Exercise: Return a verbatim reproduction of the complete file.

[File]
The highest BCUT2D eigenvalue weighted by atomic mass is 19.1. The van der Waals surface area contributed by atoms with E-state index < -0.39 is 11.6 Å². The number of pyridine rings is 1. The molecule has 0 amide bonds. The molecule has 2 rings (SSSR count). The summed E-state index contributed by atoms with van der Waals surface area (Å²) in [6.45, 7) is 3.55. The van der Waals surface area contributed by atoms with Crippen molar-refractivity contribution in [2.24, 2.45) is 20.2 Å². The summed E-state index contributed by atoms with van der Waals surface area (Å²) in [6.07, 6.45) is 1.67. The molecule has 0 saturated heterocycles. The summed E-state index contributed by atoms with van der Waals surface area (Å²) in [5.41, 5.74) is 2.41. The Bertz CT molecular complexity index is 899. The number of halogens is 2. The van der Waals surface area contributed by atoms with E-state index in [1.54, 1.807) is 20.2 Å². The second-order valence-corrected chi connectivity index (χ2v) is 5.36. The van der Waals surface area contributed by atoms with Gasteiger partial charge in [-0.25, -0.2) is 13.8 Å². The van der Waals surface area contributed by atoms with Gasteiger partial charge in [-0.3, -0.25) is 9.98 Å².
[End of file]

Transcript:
The highest BCUT2D eigenvalue weighted by atomic mass is 19.1. The van der Waals surface area contributed by atoms with E-state index < -0.39 is 11.6 Å². The number of pyridine rings is 1. The molecule has 0 amide bonds. The molecule has 2 rings (SSSR count). The summed E-state index contributed by atoms with van der Waals surface area (Å²) in [6.45, 7) is 3.55. The van der Waals surface area contributed by atoms with Crippen molar-refractivity contribution in [2.24, 2.45) is 20.2 Å². The summed E-state index contributed by atoms with van der Waals surface area (Å²) in [6.07, 6.45) is 1.67. The molecule has 0 saturated heterocycles. The summed E-state index contributed by atoms with van der Waals surface area (Å²) in [5.41, 5.74) is 2.41. The Bertz CT molecular complexity index is 899. The number of halogens is 2. The van der Waals surface area contributed by atoms with E-state index in [1.54, 1.807) is 20.2 Å². The second-order valence-corrected chi connectivity index (χ2v) is 5.36. The van der Waals surface area contributed by atoms with Gasteiger partial charge in [-0.25, -0.2) is 13.8 Å². The van der Waals surface area contributed by atoms with Gasteiger partial charge in [-0.3, -0.25) is 9.98 Å².